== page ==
I am not being facetious as this course really is good and provides answers to a lot of this background material and to the use of all our SCI/CIBC/MRL software. It is also a great time! You can even see a video about it
The short answer to your specific question is that one must picture the activation in the heart as a wave front with polarized tissue in front and depolarized behind. Under those conditions, intracellular current flows in one direction, extracellular in the opposite, as you note. But one model at the tissue level is a dipole surface with sources and sinks split across the wavefront. The size of the source is a function of the current or dipole moment of this source, i.e., the potential gradient that appears in the equation you included. From here, the path diverges depending on which sort of source formulation you want to pick, as simple as a fixed dipole that change direction and as complex and a full bidomain.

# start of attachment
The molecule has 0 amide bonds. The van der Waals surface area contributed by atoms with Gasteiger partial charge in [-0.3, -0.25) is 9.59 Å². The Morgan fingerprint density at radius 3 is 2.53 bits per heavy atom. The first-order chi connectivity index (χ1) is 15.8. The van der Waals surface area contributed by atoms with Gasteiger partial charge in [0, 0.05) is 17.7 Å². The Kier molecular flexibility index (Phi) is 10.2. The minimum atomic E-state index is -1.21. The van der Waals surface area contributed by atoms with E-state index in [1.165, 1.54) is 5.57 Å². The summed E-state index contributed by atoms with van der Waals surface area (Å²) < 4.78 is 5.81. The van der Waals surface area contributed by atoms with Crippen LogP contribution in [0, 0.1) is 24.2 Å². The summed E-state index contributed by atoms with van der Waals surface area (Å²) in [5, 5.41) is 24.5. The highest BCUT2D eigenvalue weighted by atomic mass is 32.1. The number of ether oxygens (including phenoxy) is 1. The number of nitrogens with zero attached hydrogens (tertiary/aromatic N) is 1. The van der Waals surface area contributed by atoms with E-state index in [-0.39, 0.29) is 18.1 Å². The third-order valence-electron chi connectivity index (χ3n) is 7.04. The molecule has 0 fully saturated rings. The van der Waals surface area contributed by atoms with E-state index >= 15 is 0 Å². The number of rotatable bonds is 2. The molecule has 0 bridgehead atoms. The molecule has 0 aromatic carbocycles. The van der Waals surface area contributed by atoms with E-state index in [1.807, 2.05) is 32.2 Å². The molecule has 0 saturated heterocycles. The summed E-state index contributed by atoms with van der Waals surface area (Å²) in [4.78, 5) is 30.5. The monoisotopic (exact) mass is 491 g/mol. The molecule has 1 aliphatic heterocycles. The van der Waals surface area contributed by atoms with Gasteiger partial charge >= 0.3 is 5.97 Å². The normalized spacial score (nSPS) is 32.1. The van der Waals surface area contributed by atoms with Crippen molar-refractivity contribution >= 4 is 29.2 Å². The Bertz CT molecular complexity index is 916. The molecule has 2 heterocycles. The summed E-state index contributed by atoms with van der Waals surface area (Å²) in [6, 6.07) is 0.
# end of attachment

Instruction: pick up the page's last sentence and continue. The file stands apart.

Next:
One key that I cannot find in the description is what sort of sequence of activation you have (or came out of the simulations). This is key and without it, you will generate strange ECGs.
Another approach to test your code is to pick a static point in time, assign potentials in the heart to what we know to be at least approximately right, and then see how your potentials distribute on the torso surface. There are lots of textbook examples of the sequence of activation that can guide you in setting the transmembrane potentials in different regions of the heart.
I need to wrap up now but we can certainly iterate more. I cannot tell where to jump into the derivation as I also cannot tell the extent of your previous training or background in electrophysiology and bioelectricity.
Best (for now),Rob
On Mar 14, 2016, at 08:08 , Dana Brooks <brooks@ECE.NEU.EDU> wrote:
<ForwardECG.pdf><Mlange_R9_2016.pdf>Matthias hi,
I am going to bring Rob MacLeod in on this discussion. Although I might be able to get some of this figured out, I suspect Rob will do so with much more accuracy and much more rapidity too !
BTW Alex mentioned that you are using SCIRun and some of the figures looked familiar --- can you tell us a bit about if/ / how you are using SCIRUn ?